Bread pakoras are a wonderful breakfast treat. Growing up in India, I was lured on many mornings from my bed by the scent of them frying in our kitchen. Essentially a slice of bread dipped in a spiced chickpea batter and fried, it is one of my favorite things to make for visitors. I have never met anyone who could refuse seconds.


  • 140 gm chickpea flour
  • 960 ml canola or vegetable oil (plus more if needed)
  • 300 ml lukewarm water (plus more if needed)
  • 1 tbsp chaat masala
  • 2 tsp sea salt
  • 3/4 tsp ajwain
  • 1/2 tsp baking soda
  • 1/2 tsp garam masala
  • 1/2 tsp freshly ground black pepper
  • 1/4 tsp red chilli powder
  • 1/4 tsp ground turmeric
  • 6 slices white, whole-wheat or multigrain sandwich bread, halved diagonally
  • 2 large red onions, very finely chopped
  • 2-3 green chillies, very finely chopped
  • 1 cup fresh coriander leaves, very finely chopped
  • Tomato chutney, tamarind chutney or ketchup for serving 


  1. Heat oil in a deep frying pan or medium saucepan (if using a saucepan you’ll only be able to fry one pakora at a time) to between 180°C and 190°C on a digital thermometer over high heat. There should be about 2 inches of oil in the pan; add more as needed.
  2. While the oil heats, whisk together the chickpea flour, baking soda, onion, green chillies, fresh coriander and spices in a large bowl. While whisking, gradually pour in 300 ml lukewarm water until you have a thick batter.
  3. Dip a bread triangle into the batter, making sure it is nicely coated on both sides, and carefully slide it into the hot oil. If you’re using a deep frying pan, repeat with another bread slice (take care not to overcrowd the pan, otherwise the pakoras will stick together).
  4. The bread should float to the top immediately and be surrounded by lots of tiny bubbles.
  5. Drizzle 1 tsp batter over the top of the bread and baste the top with hot oil to set the batter.
  6. Fry for about 5 minutes until golden brown and then carefully flip the bread slice over and fry the other side until golden brown.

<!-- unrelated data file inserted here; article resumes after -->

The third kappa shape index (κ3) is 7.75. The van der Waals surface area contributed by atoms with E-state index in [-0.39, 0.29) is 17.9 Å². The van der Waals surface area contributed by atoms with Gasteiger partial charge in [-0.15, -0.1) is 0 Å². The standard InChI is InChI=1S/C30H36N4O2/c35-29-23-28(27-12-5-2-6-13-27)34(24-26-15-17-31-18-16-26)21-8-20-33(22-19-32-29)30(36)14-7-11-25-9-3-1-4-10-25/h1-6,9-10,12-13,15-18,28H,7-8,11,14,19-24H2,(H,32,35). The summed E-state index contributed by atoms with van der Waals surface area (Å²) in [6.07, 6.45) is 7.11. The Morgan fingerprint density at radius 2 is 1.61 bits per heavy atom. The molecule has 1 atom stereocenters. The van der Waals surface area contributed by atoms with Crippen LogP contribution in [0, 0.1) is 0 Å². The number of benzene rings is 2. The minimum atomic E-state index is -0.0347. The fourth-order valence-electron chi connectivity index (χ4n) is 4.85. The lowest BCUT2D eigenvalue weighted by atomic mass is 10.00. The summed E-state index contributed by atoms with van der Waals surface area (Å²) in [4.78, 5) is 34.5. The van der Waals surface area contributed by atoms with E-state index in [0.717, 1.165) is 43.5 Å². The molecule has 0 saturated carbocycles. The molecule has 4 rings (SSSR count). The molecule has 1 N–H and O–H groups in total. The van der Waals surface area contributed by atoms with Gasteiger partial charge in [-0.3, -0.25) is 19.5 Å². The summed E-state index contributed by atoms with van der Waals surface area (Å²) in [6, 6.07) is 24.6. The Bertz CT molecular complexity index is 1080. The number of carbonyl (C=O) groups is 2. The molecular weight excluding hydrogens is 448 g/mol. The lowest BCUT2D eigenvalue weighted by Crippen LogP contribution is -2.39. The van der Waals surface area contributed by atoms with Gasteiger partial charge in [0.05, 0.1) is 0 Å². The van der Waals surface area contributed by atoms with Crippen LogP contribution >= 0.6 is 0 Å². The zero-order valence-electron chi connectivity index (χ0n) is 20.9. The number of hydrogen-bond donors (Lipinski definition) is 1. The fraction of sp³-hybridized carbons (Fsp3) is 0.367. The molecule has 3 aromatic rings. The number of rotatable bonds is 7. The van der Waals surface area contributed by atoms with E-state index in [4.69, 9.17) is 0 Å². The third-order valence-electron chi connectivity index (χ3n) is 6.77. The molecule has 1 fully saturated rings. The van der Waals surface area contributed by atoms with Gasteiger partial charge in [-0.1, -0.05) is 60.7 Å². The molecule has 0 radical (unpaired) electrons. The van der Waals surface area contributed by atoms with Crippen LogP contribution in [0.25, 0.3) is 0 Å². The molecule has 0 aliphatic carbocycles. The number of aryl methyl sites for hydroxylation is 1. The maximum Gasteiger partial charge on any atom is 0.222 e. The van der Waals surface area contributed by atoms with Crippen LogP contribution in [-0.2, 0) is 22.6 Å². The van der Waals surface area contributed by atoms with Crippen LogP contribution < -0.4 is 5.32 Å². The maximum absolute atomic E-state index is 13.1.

7. Using a kitchen spider or slotted spoon, remove the pakora from the oil and set aside on a paper towel-lined plate to drain. (You can keep the fried pakoras warm on a baking sheet and in a 120°C/gas 1/2 oven while you wait for the remaining pakoras to fry.)
  8. Dip and fry the remaining bread slices and serve warm with chutney or ketchup on the side.

Note: Double-Decker Bread Pakoras

My absolute favourite way to serve mashed potatoes is to season them with a pinch of chilli powder, some chaat masala, lime juice, chopped jalapeños or green chillies and chopped fresh coriander, and then spread a few tablespoons between two slices of bread, dip the sandwich in the pakora batter, and then fry it. It’s an amazing snack. If I have mint or tamarind chutney in the house, I’ll sometimes spread some on the bread before layering on the mashed potatoes. You have to try this.

Suvir Saran

Suvir Saran

Suvir Saran, the Chef-Owner of The House of Celeste in Gurgaon, is Scroll Food’s Chef of the Month for August. A legend in New York’s food circles, Chef Suvir garnered a Michelin star at Devi, a first for Indian cuisine restaurants in North America. He is the chairman of Asian Culinary Studies for the Culinary Institute of America and has written three cookbooks: ‘Indian Home Cooking: A Fresh Introduction to Indian Food’, ‘American Masala: 125 New Classics from My Home Kitchen’ and ‘Masala Farm: Stories and Recipes from an Uncommon Life in the Country’. His fourth book, ‘Instamatic: A Chef’s Deeper More Thoughful Look into Today’s Instaworld’, released earlier this year. Chef Saran’s approachable style helped demystify Indian cuisine in the US and ultimately formed American Masala, his culinary philosophy that celebrates the best of Indian and American cooking.

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